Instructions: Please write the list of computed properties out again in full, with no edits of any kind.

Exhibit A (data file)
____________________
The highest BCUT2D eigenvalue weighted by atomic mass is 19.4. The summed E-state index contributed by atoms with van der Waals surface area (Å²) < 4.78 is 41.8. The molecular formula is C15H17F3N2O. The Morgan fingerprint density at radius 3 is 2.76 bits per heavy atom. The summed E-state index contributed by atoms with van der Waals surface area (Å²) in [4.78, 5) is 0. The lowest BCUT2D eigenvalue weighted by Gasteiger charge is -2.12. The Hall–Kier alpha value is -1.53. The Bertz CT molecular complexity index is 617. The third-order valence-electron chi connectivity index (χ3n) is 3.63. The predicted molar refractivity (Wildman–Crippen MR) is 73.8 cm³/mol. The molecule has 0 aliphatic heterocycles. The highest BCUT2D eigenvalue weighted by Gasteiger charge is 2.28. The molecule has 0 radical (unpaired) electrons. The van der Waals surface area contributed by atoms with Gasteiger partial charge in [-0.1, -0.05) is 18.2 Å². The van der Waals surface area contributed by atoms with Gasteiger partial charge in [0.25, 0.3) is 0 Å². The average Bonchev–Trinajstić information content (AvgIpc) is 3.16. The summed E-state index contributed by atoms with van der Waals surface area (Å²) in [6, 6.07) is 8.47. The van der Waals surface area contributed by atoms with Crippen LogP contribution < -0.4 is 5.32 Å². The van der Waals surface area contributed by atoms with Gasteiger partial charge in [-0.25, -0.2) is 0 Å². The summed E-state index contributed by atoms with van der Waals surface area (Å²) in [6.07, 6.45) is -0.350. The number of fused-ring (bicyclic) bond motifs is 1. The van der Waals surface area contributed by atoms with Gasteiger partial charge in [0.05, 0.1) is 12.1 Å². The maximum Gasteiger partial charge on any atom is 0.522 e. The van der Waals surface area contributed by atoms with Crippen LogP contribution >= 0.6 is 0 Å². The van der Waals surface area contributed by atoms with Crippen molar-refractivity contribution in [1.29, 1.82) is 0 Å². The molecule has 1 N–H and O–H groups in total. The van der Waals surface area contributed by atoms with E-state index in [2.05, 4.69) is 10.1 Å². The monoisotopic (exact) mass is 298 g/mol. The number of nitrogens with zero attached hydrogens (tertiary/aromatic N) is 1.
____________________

The highest BCUT2D eigenvalue weighted by atomic mass is 19.4. The summed E-state index contributed by atoms with van der Waals surface area (Å²) < 4.78 is 41.8. The molecular formula is C15H17F3N2O. The Morgan fingerprint density at radius 3 is 2.76 bits per heavy atom. The summed E-state index contributed by atoms with van der Waals surface area (Å²) in [4.78, 5) is 0. The lowest BCUT2D eigenvalue weighted by Gasteiger charge is -2.12. The Hall–Kier alpha value is -1.53. The Bertz CT molecular complexity index is 617. The third-order valence-electron chi connectivity index (χ3n) is 3.63. The predicted molar refractivity (Wildman–Crippen MR) is 73.8 cm³/mol. The molecule has 0 aliphatic heterocycles. The highest BCUT2D eigenvalue weighted by Gasteiger charge is 2.28. The molecule has 0 radical (unpaired) electrons. The van der Waals surface area contributed by atoms with Gasteiger partial charge in [-0.1, -0.05) is 18.2 Å². The van der Waals surface area contributed by atoms with Gasteiger partial charge in [0.25, 0.3) is 0 Å². The average Bonchev–Trinajstić information content (AvgIpc) is 3.16. The summed E-state index contributed by atoms with van der Waals surface area (Å²) in [6, 6.07) is 8.47. The van der Waals surface area contributed by atoms with Crippen LogP contribution < -0.4 is 5.32 Å². The van der Waals surface area contributed by atoms with Gasteiger partial charge in [-0.25, -0.2) is 0 Å². The summed E-state index contributed by atoms with van der Waals surface area (Å²) in [6.07, 6.45) is -0.350. The number of fused-ring (bicyclic) bond motifs is 1. The van der Waals surface area contributed by atoms with Gasteiger partial charge in [0.05, 0.1) is 12.1 Å². The maximum Gasteiger partial charge on any atom is 0.522 e. The van der Waals surface area contributed by atoms with Crippen LogP contribution >= 0.6 is 0 Å². The van der Waals surface area contributed by atoms with Crippen molar-refractivity contribution in [1.29, 1.82) is 0 Å². The molecule has 1 N–H and O–H groups in total. The van der Waals surface area contributed by atoms with E-state index in [2.05, 4.69) is 10.1 Å². The monoisotopic (exact) mass is 298 g/mol. The number of nitrogens with zero attached hydrogens (tertiary/aromatic N) is 1.